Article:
Dalai Lama inaugurates Chair for Nalanda Studies at Goa University

December 12, 2019 11:25 pm0 commentsViews: 461

His Holiness the Dalai Lama speaking at the symposium on the ‘Relevance of Ancient Nalanda Teachings in our Modern Times’ at Goa University. (Photo courtesy: OHHDL)

(TibetanReview.net, Dec12’19) – Along with leading a symposium on the ‘Relevance of Ancient Nalanda Teachings in our Modern Times’, the Dalai Lama on Dec 11 launched the Dalai Lama Chair for Nalanda Studies at Goa University. The venue was the Kala Academy Auditorium. The chair will be a visiting fellow position with scholars visiting Goa University to shed light on aspects of the Nalanda Tradition of Buddhism.

The chair will be funded by HH the Dalai Lama Foundation for Universal Responsibility, New Delhi.

The Dalai Lama was joined by Mr Rajiv Mehrotra, Secretary of the foundation; Vice-Chancellor Varun Sahni of Goa University; university Registrar YV Redd; and Dr Anita Dudhane to discuss the new chair at the University. Dr Ajit Parulekar, Director of Goa Institute, which was developing and implementing a secular ethics programme, also joined the discussion.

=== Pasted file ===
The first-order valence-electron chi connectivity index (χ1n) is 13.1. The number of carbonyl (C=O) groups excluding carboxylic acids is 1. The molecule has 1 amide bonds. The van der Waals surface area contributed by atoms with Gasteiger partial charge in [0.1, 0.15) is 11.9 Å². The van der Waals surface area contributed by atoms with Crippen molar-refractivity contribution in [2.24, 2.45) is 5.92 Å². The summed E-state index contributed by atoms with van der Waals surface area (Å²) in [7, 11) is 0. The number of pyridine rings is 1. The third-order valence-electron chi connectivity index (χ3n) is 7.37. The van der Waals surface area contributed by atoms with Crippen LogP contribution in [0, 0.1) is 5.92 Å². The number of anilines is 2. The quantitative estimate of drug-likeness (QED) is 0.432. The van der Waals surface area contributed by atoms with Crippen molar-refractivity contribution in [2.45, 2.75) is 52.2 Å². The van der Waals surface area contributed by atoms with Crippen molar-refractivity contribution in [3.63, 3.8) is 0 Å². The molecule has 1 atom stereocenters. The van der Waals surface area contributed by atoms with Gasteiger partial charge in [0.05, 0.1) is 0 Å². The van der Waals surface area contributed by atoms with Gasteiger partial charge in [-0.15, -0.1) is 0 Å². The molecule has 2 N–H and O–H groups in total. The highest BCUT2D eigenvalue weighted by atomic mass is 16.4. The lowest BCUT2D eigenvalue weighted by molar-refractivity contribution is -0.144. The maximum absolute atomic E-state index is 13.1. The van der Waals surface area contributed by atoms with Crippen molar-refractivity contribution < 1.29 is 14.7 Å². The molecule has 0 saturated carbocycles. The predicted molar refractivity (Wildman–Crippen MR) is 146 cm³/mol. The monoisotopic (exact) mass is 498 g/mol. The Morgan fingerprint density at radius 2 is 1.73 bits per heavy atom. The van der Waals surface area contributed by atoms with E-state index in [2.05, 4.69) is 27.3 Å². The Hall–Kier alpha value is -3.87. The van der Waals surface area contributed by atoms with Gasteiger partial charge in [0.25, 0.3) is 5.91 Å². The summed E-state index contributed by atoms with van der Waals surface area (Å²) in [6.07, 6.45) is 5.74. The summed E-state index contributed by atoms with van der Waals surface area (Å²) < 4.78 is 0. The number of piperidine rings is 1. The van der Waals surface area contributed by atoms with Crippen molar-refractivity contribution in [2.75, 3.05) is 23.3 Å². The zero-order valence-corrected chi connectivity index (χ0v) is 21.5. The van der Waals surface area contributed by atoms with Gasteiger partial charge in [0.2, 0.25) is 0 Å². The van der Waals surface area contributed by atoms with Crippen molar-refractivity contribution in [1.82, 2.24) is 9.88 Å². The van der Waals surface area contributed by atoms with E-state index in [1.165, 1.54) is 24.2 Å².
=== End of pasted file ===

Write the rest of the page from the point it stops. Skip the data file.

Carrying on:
The Dalai Lama has said he viewed the establishment of the chair as his contribution to his commitment to revive interest in ancient Indian knowledge.

He was quoted as saying: “The Nalanda Tradition was introduced to Tibet in the eighth century by Shantarakshita. And although the knowledge it preserves is contained in religious texts, it is universally applicable. The world needs this knowledge today. In Tibet, we kept this understanding alive, but it is only now that our scholars are beginning to engage with their counterparts in modern universities.”

Vice-Chancellor Varun Sahni was quoted as telling a gathering of more than 1500 people, including 200 watching screens outside, “Holders of the Dalai Lama Chair will focus on ancient Indian knowledge in combination with modern education.”

“The Nalanda masters were all Indian. When the university fell in 12th century the world would have lost the knowledge it preserved if it had not already been passed to the monasteries of Tibet. Now, it can be transplanted back to universities in India,” Sahni was further quoted as saying.

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